Dried apricots are a type of traditional dried fruit. When treated with sulfur dioxide (E220), the color is vivid orange. Organic fruit not treated with sulfur vapor is darker in color and has a coarser texture. Generally, the lighter the color, the higher the SO2 content.
Apricots have been cultivated in Central Asia since antiquity, and dried ones were an important commodity on the Silk Road. They could be transported over huge distances due to their long shelf life. Before the 20th century, they were ubiquitous in the Ottoman, Persian, and Russian Empires.
Small apricots are normally dried whole. Larger varieties are dried in halves, without the kernel or stone. In the former Soviet Union, the former is known as Uruk (урюк), used primarily for making compote, and the latter as kuraga (курага).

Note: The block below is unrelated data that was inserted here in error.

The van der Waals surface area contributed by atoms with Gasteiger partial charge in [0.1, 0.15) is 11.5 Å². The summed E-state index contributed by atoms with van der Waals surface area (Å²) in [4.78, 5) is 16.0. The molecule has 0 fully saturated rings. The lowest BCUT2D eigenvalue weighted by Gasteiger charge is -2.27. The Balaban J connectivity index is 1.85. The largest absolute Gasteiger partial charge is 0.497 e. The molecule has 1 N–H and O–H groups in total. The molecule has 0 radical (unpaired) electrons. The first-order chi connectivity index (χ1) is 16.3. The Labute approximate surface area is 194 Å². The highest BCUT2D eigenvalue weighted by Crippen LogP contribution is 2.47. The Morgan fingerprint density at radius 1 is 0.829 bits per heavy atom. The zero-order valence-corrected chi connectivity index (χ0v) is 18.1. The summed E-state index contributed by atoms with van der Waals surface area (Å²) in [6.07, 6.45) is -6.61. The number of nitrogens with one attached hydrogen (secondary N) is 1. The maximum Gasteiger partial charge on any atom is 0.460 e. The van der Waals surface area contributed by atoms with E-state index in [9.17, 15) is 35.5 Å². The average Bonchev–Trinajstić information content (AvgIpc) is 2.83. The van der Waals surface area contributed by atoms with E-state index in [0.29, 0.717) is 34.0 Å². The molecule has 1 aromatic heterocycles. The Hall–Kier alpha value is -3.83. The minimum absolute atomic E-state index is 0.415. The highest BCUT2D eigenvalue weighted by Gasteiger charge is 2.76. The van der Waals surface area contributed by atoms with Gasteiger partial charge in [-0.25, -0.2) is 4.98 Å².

Dried apricots are an important source of carotenoids (vitamin A) and potassium. Due to their high fiber-to-volume ratio, they are sometimes used to relieve constipation or induce diarrhea. Dried apricots normally do not have any sugar added and have a low glycemic index. The maximum moisture rate allowed in Uzbekistan is 24%.